“Early on we ran into the problem of how to explain Santa’s workshop,” Pablos explained. “We don’t haven magic, we don’t have elves, but we still need to have a workshop with people who represent Santa’s workshop. So we decided that Margu would be a catalyst for Jesper to take a good look at himself in the mirror and make some changes. From there I realized that it’d be stronger if Margo and Jesper spoke different languages, so we actually had to go and find a little Sámi girl who could perform, because we wanted the Sámi to be represented as faithfully as possible. We eventually found Neda Labba when we travelled to Tromsø, Norway where we worked with the Raindeer Sámi, who catch and release the herd every year, as they have for centuries. As we recorded Neda I found my relationship with her was very similar to that of Jesper and Margu, because she didn’t speak English and I don’t speak Sámi, so we did the recording session through translation and mimicry.”

Eventually, the rest of Margu’s family joins Klaus in making the toys in his workshop, even contributing to the iconic Santa look by giving him traditional Sámi clothes. “I realized in my research that the Sámi were a big influence on the Santa outfit, and even the sleigh, so it just made sense to add them to the origin story.”

Picking up where animation left off

The first time we saw a teaser for Klaus was way back in 2015 from a proof of concept, which immediately prompted a lot of surprised reactions from people who wouldn’t believe the film was hand-drawn and not CGI. Indeed, the film challenges what we think is possible from hand-drawn 2D animation in the same way Spider-Man: Into The Spider-Verse blew everyone’s expectations away.

Right from the start, Klaus’ unique animation style brings to mind the character design of Disney’s Atlantis: The Lost Empire, which was inspired by concept art made by Hellboy creator Mike Mignola. Klaus foregoes the wide, round character designs with soft edges for a crooked, spindly art style that resembles a kid’s storybook.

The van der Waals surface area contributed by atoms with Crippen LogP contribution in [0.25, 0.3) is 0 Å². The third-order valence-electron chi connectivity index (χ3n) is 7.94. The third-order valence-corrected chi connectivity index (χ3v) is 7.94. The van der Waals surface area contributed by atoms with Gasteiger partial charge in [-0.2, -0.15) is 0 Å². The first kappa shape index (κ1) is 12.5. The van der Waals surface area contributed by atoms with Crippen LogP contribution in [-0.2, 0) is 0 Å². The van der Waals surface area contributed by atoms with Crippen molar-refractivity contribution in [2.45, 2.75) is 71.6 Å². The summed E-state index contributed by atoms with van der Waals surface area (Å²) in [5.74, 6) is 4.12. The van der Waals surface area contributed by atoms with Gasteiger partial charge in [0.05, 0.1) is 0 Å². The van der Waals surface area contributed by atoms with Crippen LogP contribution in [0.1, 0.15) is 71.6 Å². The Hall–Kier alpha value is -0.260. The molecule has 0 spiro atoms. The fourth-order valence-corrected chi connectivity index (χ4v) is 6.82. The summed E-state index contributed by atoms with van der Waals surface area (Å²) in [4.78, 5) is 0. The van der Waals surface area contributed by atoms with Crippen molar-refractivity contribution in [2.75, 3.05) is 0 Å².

“The goal was to make it look like one of those gorgeous visual development illustrations that you see in those ‘The Art Of’ books after a film comes out,” Pablos said. “We’re used to seeing those illustrations as part of the early production stages in a film, before they get washed away during the production, so I wanted to keep that style.”

Of course, the art style is just part of what made Klaus special. Despite being animated in 2D, the film has the depth you’d find in 3D animated films. It turns out, the solution was to add a method that already exists, just not in 2D animation.

“We essentially kept the same pipeline [the process of making an animated project] we use for traditionally animation all the way from storyboarding to ink and paint,” Pablos explained. “But then we reached a point where we decided to include a department that didn’t exist in 2D animation before: the lighting department. We realized that the best people who know how to paint light are visual development artists or concept artists. They normally paint digitally in photoshop, but they know how light works from a physical point of view, how light travels and is reflected in different surfaces. From there we reached out to a company called Les Films du Poisson Rouge, in France, and they provided a tool that would allow the artists to actually draw and paint the light on top of moving images, as opposed to place sources of light to create the right mood.”

The other aspect that made Klaus stand out is the texture of the film. As Sergio Pablos puts it, its all about tracking the drawing while adding textures on top of it to make it look like it was all painted by one single hand, instead of several artists with different views and opinions. The result is a movie that uses the latest technology to bring back the oldest style of animation, and it pays off in the biggest animated surprise of the film.